When you're facing down the barrel of a trial that could result in a multi-decade prison sentence, the size of your legal defense fund is CRITICAL. For example, before his 1995 murder trial commenced, O.J. Simpson was worth around $11 million. Having a net worth of $11 million in the mid-1990s is the same as being worth around $25 million today. On top shedding all of his liquid assets to pay for the legal "Dream Team," O.J. also had to sign hundreds of thousands of dollars worth of memorabilia from jail to keep the machine churning. His lawyers famously snuck thousands upon thousands of deflated footballs into jail for him to sign. Pretty clever actually.
Incredibly, even with an $11 million fortune and hundreds of thousands of dollars worth of memorabilia income, at the end of his trial, O.J. had no money left. None. That became especially true after Simpson was ordered to pay the Goldman family $33 million in damages at his civil trial. As a result, Simpson's house and prized possessions were sold at auction. He was forced to move to Florida, a homestead state, where his NFL pension and retirement fund could be untouched by the civil or bankruptcy courts. Years later he got arrested for trying to retrieve some of his prized possessions from a collector at gunpoint in a Las Vegas casino hotel room… but that's a different story for a different day.
Ahead of his 2004 fraud and insider information trial, former Enron CEO Jeff Skilling wisely paid his legal team a $23 million retainer RIGHT before the government seized all of his assets. Had he waited just a few days, Jeff would have had ZILCH to defend himself. Unfortunately for Jeff, even a $23 million defense treasure chest wasn't enough to prevent him from being convicted and sentenced to a 24 year prison term with a $45 million fine.
Like O.J. and Skilling, disgraced FTX founder Sam Bankman-Fried is facing what could be a multi-decade prison sentence. And just like Simpson and Skilling, it would be extremely wise for Sam Bankman-Fried to scrape together as much money as humanly possible to pay for what is going to be an extremely long and extremely expensive trial. Maybe multiple trials, criminal, civil, appeals… etc.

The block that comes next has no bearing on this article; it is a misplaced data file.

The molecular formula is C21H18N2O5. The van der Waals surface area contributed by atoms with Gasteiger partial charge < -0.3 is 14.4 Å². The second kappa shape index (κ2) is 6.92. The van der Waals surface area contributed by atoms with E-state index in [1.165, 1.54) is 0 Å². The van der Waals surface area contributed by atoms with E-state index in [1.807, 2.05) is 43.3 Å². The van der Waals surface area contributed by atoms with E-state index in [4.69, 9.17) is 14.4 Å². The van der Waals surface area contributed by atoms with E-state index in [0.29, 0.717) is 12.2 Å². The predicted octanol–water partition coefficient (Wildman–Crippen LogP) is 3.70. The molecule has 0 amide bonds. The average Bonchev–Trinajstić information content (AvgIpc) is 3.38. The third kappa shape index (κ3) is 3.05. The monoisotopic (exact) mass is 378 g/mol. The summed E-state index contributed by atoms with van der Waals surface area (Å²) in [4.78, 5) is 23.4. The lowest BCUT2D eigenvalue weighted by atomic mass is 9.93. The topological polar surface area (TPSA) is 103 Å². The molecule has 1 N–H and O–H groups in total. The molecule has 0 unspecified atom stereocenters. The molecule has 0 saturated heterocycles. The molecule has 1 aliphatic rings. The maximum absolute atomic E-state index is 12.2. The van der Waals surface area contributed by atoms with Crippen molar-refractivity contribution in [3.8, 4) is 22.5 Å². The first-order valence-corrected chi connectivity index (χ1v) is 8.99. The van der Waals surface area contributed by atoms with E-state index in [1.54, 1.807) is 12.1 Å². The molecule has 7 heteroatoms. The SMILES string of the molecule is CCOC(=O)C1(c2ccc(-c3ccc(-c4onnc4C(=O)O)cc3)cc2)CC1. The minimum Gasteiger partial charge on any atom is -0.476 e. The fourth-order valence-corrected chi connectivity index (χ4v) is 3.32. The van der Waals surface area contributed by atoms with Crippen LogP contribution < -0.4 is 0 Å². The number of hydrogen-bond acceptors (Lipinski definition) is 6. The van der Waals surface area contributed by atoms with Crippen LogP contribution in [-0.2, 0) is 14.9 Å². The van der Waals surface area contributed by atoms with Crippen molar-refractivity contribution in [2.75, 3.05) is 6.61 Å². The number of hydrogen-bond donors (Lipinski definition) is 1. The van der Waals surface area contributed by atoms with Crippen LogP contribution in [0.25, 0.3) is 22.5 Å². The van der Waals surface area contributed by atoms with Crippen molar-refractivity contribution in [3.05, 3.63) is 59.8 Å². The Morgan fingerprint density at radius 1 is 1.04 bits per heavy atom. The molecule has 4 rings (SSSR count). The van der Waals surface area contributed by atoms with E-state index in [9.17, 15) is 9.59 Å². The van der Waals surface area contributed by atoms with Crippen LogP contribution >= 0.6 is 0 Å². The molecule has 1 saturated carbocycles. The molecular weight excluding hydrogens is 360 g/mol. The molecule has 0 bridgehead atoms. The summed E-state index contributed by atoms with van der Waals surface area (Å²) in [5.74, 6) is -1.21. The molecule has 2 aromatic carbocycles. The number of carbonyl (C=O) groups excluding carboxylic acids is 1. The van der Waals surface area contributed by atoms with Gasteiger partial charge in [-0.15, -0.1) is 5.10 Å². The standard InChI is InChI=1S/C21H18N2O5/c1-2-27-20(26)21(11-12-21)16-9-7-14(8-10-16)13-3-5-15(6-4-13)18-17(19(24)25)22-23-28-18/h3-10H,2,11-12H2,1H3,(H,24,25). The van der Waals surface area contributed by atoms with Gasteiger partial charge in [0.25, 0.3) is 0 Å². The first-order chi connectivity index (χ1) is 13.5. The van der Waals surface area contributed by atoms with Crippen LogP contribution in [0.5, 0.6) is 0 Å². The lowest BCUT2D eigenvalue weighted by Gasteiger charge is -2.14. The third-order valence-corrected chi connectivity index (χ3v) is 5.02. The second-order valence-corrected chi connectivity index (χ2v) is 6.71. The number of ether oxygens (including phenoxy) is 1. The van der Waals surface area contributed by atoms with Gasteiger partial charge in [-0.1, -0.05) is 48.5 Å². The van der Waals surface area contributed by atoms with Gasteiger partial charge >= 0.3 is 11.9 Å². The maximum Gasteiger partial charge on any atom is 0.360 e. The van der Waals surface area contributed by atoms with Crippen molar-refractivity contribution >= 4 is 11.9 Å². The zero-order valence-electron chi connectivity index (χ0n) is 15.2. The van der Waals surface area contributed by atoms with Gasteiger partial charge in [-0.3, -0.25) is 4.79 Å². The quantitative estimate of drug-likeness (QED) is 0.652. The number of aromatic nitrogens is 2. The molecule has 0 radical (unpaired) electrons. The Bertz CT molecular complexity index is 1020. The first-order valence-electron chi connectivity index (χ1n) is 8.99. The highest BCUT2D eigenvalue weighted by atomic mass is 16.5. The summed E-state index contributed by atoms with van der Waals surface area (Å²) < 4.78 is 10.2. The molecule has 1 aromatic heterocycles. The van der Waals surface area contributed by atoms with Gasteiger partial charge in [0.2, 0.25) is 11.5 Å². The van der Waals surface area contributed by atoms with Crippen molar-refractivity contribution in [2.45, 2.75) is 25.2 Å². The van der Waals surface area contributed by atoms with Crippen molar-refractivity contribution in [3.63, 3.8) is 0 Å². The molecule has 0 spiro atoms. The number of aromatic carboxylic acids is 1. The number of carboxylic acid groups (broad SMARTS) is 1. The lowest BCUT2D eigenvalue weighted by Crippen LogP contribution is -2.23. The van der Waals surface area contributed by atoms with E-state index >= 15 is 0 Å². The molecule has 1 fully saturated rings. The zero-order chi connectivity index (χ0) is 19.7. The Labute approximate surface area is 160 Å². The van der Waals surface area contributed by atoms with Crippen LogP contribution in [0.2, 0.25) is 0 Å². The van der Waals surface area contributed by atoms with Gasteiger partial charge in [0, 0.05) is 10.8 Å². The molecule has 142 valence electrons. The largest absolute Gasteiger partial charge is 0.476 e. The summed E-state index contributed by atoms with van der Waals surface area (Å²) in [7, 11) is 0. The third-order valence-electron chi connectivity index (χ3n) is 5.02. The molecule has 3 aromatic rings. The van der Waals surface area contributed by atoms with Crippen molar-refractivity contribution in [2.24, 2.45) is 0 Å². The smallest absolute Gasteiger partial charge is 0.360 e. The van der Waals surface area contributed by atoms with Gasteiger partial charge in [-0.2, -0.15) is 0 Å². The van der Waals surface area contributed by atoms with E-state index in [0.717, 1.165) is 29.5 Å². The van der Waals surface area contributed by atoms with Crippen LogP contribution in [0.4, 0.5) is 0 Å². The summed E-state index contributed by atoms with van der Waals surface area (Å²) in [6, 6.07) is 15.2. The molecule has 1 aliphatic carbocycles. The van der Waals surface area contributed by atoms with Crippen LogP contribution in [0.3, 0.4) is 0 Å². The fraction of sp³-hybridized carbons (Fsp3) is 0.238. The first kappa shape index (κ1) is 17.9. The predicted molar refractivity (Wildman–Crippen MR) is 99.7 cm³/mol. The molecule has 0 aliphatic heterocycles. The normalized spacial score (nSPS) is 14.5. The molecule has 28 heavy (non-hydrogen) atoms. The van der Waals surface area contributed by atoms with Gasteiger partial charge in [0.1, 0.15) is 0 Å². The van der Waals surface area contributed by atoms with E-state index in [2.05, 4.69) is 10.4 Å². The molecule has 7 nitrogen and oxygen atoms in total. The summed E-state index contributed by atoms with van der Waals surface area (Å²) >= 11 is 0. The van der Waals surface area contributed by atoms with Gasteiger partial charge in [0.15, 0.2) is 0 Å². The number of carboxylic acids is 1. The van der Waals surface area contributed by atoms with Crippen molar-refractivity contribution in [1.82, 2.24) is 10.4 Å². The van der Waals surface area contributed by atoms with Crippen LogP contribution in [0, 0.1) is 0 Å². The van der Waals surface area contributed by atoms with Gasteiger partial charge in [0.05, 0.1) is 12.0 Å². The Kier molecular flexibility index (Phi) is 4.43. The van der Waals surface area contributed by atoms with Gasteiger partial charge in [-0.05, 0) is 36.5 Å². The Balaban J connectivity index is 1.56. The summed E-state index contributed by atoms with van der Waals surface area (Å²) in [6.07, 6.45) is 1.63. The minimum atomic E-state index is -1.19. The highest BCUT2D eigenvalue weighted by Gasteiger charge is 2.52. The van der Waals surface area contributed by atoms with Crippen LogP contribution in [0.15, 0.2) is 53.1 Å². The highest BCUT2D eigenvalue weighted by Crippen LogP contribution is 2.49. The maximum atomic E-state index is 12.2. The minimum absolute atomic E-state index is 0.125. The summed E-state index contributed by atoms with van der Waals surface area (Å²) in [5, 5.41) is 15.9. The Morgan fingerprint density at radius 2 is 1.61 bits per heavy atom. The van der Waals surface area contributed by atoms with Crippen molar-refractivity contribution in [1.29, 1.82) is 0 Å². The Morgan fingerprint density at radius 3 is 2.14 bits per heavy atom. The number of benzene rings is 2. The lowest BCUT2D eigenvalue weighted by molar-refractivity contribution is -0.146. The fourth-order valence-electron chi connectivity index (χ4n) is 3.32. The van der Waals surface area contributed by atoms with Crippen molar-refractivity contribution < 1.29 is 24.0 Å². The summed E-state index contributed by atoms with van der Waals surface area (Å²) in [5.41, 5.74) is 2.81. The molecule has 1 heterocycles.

If Sam Bankman-Fried had to faced these charges a year ago, his one-time net worth of $25 billion would have made any defense costs look like a speeding ticket. Unfortunately for Sam, the vast majority of that $25 billion net worth was on paper.
His former net worth, which was at one point made him one of the 50 richest people in the world, evaporated in matter of days when the house of cards that was FTX, completely collapsed in November of 2022. By early December, Sam claimed he had less than $100,000 left to his name. His parents and at least two other anonymous individuals were forced to put up their own assets to cover his $250 million bail, the largest bail in US history.
But Sam does have one financial Hail Mary up his sleeve…
Who Owns $450 Million Worth of Robinhood Shares?
The online stock and crypto trading platform Robinhood went public in July 2021. On the day day Robinhood went public, bitcoin was trading in the $35,000 range. Two months earlier and two months later, it was in the $60,000+ range. The IPO made Robinhood co-founders Vlad Tenev and Baiju Bhatt paper billionaires with net worths of $3 billion a piece.